A fully integrated lighting control system is a networked system which makes use of all or many of the above stand-alone controls together. These system can have varying levels of control from the ability to control each individual fixture, banks of fixtures, zones or a full building. They can be wall mounted within the space or reside remotely on a networked system that can be accessed by networked computer or web enables devices.
Example: In an arena application a lighting control system could have the ability to set a time schedule for a week or month and set the light levels for each task within that schedule. If connected to occupancy sensors it could also turn lights “OFF” when ice pads are vacant.
|Day||Time||Scheduled Activity||Light Levels|
|Monday||6:50 – 8:00||Figure Skating Practice||30 fc|
|Monday||8:01 – 9:00||Atom Practice||30 fc|
|Monday||9:01 – 10:00||Empty Ice||5 fc|
|Monday||10:01 – 11:00||Empty Ice||5 fc|
|Monday||20:01 – 22:00||Rep Hockey||50 fc|
|Monday||22:01 – 23:00||Maintenance||30 fc|
Reducing Maintenance Costs
Each facility has its own costs associated with maintenance. One should always consider all the costs associated with servicing a luminaire (fixture), including all the parts, equipment and the labour required. In the case of ice pads, labour and lift equipment rentals greatly outweigh the material cost of the lamps and ballasts. If the lamps and ballasts have fairly short rated life spans then costs can add up quickly. One should also look at how actual maintenance is completed. Do lamps get changed out on regular scheduled group replacement schedule or do you replace on a one for one system when the lamps burns out. Whatever the maintenance pattern the actual true cost must be considered.
If maintenance costs are high, it is may make more sense to go to a technology that has a longer rated life.
Reducing Life Cycle Costs
Once you have determined the lighting needs for your facility then life cycle costing analysis is one of the best ways to differentiate which technology is best for you. Life cycle cost analysis is a tool to determine the most cost effective option among different alternatives to purchase, own, operate, maintain and dispose of an object or process7. This is always a very worthwhile process because often upfront costs can play very little role in the whole life cost of a product. Sometimes a steep upfront cost can lead to greatly reduced energy cost, maintenance costs and disposal costs.
Environmentally Friendly/ Reducing Hazardous Waste
Many lighting technologies utilize mercury (Hg) in vapour form to produce light. While mercury is not dangerous while contained within the lamp, the disposal/recycling of these products does require care. The US EPA classifies mercury as a hazardous waste and as such in Canada we must dispose/recycle these products as provincial and territorial legislation requires. In many cases this come with a cost attached.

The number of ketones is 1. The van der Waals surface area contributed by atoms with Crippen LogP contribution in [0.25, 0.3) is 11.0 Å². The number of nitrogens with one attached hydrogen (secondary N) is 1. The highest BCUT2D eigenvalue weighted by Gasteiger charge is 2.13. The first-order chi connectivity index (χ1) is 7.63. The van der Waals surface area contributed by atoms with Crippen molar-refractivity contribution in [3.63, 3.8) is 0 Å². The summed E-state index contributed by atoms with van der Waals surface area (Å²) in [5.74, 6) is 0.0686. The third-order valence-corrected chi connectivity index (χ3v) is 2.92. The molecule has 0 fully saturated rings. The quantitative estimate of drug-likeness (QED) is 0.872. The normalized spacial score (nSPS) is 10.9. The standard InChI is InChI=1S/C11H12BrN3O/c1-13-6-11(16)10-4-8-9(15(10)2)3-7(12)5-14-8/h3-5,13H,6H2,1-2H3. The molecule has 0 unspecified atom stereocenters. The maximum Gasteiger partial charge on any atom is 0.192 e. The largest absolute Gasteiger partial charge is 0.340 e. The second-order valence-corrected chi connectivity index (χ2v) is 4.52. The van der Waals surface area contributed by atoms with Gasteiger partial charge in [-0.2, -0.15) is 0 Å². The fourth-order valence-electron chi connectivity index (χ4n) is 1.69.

Thus far we have summarized some of the things to consider when selecting a lighting technology for the arena application. As you may appreciate from this quick summary, there is great benefit to hiring a lighting professional.
A lighting professional can:
- Perform photometric design to ensure all lighting needs are met (illuminance, uniformity, glare reduction etc.)
- Utilize photometric design to maximize energy savings/reduce upfront costs
- Recommend energy saving controls
- Analyze Life Cycle Costs to compare products and technologies
- Help recommend quality products which meet what manufacturers claim on their specification sheets from install to end of life.
Figure 1 is a simple comparison of lighting technologies as they stand today. Caution should be taken in painting all products within a lighting technology with the same brush. Quality of each components within a luminaire (fixture), the luminaire design and manufacturing, as well as all the costs associated can vary greatly. This is especially true for the exploding LED market.
WARNING – Not all LEDs are created equal. An unbiased lighting professionals can help you select a quality product that will meet all your needs and keep performing as predicted.
1 NLPIP Lighting Answers Volume 8 Issue 1 Oct 2004 http://www.lrc.rpi.edu/programs/nlpip/lightinganswers/lightsources/whatisCCT.asp (2015,Aug)
2 Ben Vollmer, “Sports Broadcasting Under LED Lighting”, Esphesus White Paper 12/31/2014
3 NLPIP Lighting Answers Volume 8 Issue 1 Oct 2004 http://www.lrc.rpi.edu/programs/nlpip/lightinganswers/lightsources/whatisColorRenderingIndex.asp (2015,Aug)
4 Cory Janseen, “Frames Per Second (FPS)” http://www.techopedia.com/definition/7297/frames-per-second-fps (2015 August)
5 Easy LED Finland http://easyled.fi/en/ (2015, August)
6 Ben Vollmer, “Sports Broadcasting Under LED Lighting”, Esphesus White Paper 12/31/2014
7 Life-Cycle Cost Analysis, 14 July 2015 https://en.wikipedia.org/wiki/Life-cycle_cost_analysis (2015, August)